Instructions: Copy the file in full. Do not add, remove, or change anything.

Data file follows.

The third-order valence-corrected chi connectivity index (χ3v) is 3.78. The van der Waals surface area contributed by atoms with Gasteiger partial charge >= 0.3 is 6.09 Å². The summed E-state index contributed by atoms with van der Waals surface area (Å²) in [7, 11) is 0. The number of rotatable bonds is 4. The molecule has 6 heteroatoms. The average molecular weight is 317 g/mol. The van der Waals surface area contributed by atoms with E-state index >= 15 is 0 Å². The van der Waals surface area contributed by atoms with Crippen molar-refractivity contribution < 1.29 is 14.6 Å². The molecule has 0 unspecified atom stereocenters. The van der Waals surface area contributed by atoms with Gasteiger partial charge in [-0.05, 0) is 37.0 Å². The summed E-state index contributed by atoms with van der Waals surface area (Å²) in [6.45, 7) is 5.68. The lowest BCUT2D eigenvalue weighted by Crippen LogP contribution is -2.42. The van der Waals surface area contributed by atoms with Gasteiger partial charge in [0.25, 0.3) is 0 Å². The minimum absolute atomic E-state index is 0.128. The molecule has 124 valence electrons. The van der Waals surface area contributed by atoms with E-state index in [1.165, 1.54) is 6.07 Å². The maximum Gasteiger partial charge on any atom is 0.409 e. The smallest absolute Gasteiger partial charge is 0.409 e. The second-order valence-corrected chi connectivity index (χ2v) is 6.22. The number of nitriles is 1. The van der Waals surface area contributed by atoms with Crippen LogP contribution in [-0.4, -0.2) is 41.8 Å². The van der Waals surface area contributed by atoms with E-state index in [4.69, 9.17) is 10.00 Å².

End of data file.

The third-order valence-corrected chi connectivity index (χ3v) is 3.78. The van der Waals surface area contributed by atoms with Gasteiger partial charge >= 0.3 is 6.09 Å². The summed E-state index contributed by atoms with van der Waals surface area (Å²) in [7, 11) is 0. The number of rotatable bonds is 4. The molecule has 6 heteroatoms. The average molecular weight is 317 g/mol. The van der Waals surface area contributed by atoms with E-state index >= 15 is 0 Å². The van der Waals surface area contributed by atoms with Crippen molar-refractivity contribution < 1.29 is 14.6 Å². The molecule has 0 unspecified atom stereocenters. The van der Waals surface area contributed by atoms with Gasteiger partial charge in [-0.05, 0) is 37.0 Å². The summed E-state index contributed by atoms with van der Waals surface area (Å²) in [6.45, 7) is 5.68. The lowest BCUT2D eigenvalue weighted by Crippen LogP contribution is -2.42. The van der Waals surface area contributed by atoms with Gasteiger partial charge in [0.25, 0.3) is 0 Å². The minimum absolute atomic E-state index is 0.128. The molecule has 124 valence electrons. The van der Waals surface area contributed by atoms with E-state index in [1.165, 1.54) is 6.07 Å². The maximum Gasteiger partial charge on any atom is 0.409 e. The smallest absolute Gasteiger partial charge is 0.409 e. The second-order valence-corrected chi connectivity index (χ2v) is 6.22. The number of nitriles is 1. The van der Waals surface area contributed by atoms with Crippen LogP contribution in [-0.4, -0.2) is 41.8 Å². The van der Waals surface area contributed by atoms with E-state index in [4.69, 9.17) is 10.00 Å².